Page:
Supreme Court Gives Manhattan Prosecutor Access To Trump Financial Records But Rebuffs House Democrats

Supreme Court Gives Manhattan Prosecutor Access To Trump Financial Records But Rebuffs House Democrats

Supreme Court

In a split decision, the Supreme Court on Thursday ruled that a New York City grand jury may access President Donald Trump’s financial records, but sent cases involving congressional demands for the president’s papers back to lower courts for additional proceedings.

The decisions mean the president’s long-sought financial records will probably not be made public before the November election. The documents now available to Manhattan prosecutors are, for the moment, protected by grand jury secrecy laws, and the lower court litigation involving House Democrats will take months to resolve.

Both cases present historic questions about presidential power, pitting two branches of government against one another in a power contest over the limits of privacy and oversight. Trump’s outside lawyers warned that the Court’s decisions could open future chief executives to regular harassment from partisan local prosecutors and open their pre-presidential personal lives to prying congressional eyes. The momentous stakes loomed over the Court during oral arguments in May.

“What I hold today will also apply to a future Senator McCarthy asking a future Franklin Roosevelt or Harry Truman exactly the same questions,” Justice Stephen Breyer said.

Thursday’s cases involve subpoenas from two separate entities. The first set are from three committees controlled by House Democrats, who issued subpoenas to the president’s longtime creditors and accountants for personal and professional financial records going back a decade. Democrats say those materials are relevant to ethics and finance legislation under consideration, as well as inquiries into foreign meddling in U.S. elections. The second is a grand jury subpoena from Manhattan district attorney Cyrus Vance, who is leading a state criminal investigation into supposed hush money payments from the president to women with whom he allegedly had extramarital affairs.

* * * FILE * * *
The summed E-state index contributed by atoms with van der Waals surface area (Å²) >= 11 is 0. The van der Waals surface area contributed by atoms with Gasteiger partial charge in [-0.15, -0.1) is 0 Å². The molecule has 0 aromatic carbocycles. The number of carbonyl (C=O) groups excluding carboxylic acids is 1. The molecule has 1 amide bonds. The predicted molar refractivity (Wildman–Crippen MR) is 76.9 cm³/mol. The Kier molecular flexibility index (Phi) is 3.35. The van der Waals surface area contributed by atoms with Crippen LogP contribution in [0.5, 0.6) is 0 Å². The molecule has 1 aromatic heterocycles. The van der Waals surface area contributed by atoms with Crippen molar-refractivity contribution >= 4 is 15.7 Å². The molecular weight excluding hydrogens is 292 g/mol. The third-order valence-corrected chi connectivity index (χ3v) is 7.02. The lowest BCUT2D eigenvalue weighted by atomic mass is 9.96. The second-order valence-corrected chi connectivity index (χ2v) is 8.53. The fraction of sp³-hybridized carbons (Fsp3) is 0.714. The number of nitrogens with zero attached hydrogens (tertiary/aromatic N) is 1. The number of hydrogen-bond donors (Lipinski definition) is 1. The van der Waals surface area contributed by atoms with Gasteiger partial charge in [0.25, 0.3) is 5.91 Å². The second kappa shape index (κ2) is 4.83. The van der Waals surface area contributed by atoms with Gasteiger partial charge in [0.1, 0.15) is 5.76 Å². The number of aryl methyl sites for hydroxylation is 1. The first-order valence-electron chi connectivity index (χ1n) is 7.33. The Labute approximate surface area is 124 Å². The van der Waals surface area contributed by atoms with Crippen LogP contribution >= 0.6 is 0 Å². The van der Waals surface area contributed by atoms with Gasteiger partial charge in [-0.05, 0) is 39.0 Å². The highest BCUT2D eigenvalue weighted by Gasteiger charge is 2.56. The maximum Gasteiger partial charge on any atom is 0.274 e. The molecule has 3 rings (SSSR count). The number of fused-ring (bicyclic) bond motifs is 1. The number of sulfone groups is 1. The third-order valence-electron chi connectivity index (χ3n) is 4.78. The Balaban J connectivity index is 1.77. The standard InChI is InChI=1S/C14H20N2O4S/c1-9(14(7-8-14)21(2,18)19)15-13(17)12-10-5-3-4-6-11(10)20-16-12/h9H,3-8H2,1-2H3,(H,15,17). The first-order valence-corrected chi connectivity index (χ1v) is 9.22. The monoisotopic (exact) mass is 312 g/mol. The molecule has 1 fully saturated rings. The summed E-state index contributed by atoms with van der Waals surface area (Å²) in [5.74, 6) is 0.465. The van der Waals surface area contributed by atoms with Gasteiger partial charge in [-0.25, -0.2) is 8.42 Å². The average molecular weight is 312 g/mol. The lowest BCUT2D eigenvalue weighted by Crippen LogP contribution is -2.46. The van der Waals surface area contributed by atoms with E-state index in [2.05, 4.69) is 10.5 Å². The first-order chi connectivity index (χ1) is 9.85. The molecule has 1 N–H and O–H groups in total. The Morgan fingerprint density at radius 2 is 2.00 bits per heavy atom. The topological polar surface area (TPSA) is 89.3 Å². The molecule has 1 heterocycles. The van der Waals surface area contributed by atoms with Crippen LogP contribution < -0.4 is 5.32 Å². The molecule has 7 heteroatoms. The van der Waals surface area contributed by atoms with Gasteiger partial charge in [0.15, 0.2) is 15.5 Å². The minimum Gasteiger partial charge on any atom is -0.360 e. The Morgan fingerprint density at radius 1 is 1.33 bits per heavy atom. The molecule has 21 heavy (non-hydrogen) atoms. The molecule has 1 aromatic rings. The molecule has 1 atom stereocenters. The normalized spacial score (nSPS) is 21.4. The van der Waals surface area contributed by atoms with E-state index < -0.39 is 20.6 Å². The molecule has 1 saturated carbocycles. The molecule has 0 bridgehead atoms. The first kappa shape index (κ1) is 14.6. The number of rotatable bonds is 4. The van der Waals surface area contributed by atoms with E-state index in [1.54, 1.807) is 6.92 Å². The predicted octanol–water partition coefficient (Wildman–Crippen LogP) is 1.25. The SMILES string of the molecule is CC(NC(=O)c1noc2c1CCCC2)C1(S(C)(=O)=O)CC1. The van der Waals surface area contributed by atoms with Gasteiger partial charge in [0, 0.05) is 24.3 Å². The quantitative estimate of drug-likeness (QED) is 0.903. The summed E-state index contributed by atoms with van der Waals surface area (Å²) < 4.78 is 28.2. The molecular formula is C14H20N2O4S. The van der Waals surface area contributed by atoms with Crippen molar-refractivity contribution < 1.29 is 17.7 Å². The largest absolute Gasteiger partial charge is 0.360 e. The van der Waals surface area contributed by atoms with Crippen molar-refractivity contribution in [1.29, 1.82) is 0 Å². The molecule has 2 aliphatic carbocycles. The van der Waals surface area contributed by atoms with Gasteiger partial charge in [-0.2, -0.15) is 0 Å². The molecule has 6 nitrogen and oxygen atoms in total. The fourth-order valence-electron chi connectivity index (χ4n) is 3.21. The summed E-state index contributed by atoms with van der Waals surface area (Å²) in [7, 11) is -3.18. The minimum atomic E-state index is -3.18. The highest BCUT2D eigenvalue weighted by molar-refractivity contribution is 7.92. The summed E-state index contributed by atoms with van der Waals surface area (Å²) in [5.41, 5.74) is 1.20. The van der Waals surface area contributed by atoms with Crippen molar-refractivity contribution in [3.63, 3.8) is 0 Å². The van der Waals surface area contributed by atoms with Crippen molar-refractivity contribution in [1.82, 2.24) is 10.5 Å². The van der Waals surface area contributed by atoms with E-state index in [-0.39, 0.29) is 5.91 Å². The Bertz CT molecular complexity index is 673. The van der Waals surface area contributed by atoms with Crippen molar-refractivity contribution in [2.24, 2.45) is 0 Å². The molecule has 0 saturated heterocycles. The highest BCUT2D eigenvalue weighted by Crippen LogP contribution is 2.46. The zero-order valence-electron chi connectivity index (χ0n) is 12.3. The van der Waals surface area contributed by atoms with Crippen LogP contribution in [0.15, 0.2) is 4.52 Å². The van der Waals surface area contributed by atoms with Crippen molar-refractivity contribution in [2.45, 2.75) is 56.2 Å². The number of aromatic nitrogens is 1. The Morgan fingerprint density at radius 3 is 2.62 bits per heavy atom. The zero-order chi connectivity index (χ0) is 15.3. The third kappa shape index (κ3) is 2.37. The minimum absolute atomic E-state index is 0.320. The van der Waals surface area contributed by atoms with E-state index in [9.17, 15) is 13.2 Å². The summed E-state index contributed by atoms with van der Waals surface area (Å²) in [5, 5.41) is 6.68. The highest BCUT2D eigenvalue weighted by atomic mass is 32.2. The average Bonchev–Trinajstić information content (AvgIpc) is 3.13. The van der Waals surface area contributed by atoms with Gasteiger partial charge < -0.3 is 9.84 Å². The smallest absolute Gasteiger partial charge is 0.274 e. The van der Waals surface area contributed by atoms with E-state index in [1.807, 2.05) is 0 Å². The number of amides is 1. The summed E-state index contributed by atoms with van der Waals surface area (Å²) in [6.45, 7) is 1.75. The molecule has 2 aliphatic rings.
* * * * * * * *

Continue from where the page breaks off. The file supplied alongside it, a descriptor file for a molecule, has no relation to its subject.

At the center of the House dispute is whether the subpoenas have a “legitimate legislative purpose.” Lawyers for the president say the House gave phony reasons for issuing their subpoenas. They contend that the subpoenas are driven by politics and partisanship, while the pending legislation Democrats cite is merely a pretext. That legislation is unconstitutional anyway, Trump’s lawyers add, since the only permissible conditions and qualifications for the office of president are those named in the Constitution.

House lawyers counter that Congress can investigate any area on which legislation can be had.

The Vance subpoena seemed less problematic to the justices during oral arguments. In past cases, the Court unanimously required President Richard Nixon to turn over the infamous Watergate tapes to investigators and rejected President Bill Clinton’s bid to put off a lawsuit alleging sexual misconduct until he left office. Trump’s lawyers say this case is different because it involves a local prosecutor, not a federal one. An incumbent president has absolute immunity from state and local prosecution while in office, they argue.

The Department of Justice supported the president in both disputes. The cases are No. 19-715 Trump v. Mazars and No. 19-635 Trump v. Vance.

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